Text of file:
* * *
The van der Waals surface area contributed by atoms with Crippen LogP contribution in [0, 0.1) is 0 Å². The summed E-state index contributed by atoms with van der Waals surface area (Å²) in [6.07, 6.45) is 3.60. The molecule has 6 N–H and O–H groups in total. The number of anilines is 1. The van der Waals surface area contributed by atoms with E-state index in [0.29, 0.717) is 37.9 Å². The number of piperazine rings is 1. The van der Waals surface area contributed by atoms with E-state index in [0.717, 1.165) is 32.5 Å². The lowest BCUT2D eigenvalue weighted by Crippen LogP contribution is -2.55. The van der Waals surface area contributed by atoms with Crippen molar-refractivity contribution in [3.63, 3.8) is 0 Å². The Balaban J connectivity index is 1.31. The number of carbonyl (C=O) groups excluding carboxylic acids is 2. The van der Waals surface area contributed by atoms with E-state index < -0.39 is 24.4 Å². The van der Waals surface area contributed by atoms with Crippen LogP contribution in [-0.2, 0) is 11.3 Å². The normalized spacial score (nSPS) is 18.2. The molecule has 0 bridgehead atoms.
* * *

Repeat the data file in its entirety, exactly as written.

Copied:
The van der Waals surface area contributed by atoms with Crippen LogP contribution in [0, 0.1) is 0 Å². The summed E-state index contributed by atoms with van der Waals surface area (Å²) in [6.07, 6.45) is 3.60. The molecule has 6 N–H and O–H groups in total. The number of anilines is 1. The van der Waals surface area contributed by atoms with E-state index in [0.29, 0.717) is 37.9 Å². The number of piperazine rings is 1. The van der Waals surface area contributed by atoms with E-state index in [0.717, 1.165) is 32.5 Å². The lowest BCUT2D eigenvalue weighted by Crippen LogP contribution is -2.55. The van der Waals surface area contributed by atoms with Crippen molar-refractivity contribution in [3.63, 3.8) is 0 Å². The Balaban J connectivity index is 1.31. The number of carbonyl (C=O) groups excluding carboxylic acids is 2. The van der Waals surface area contributed by atoms with E-state index < -0.39 is 24.4 Å². The van der Waals surface area contributed by atoms with Crippen LogP contribution in [-0.2, 0) is 11.3 Å². The normalized spacial score (nSPS) is 18.2. The molecule has 0 bridgehead atoms.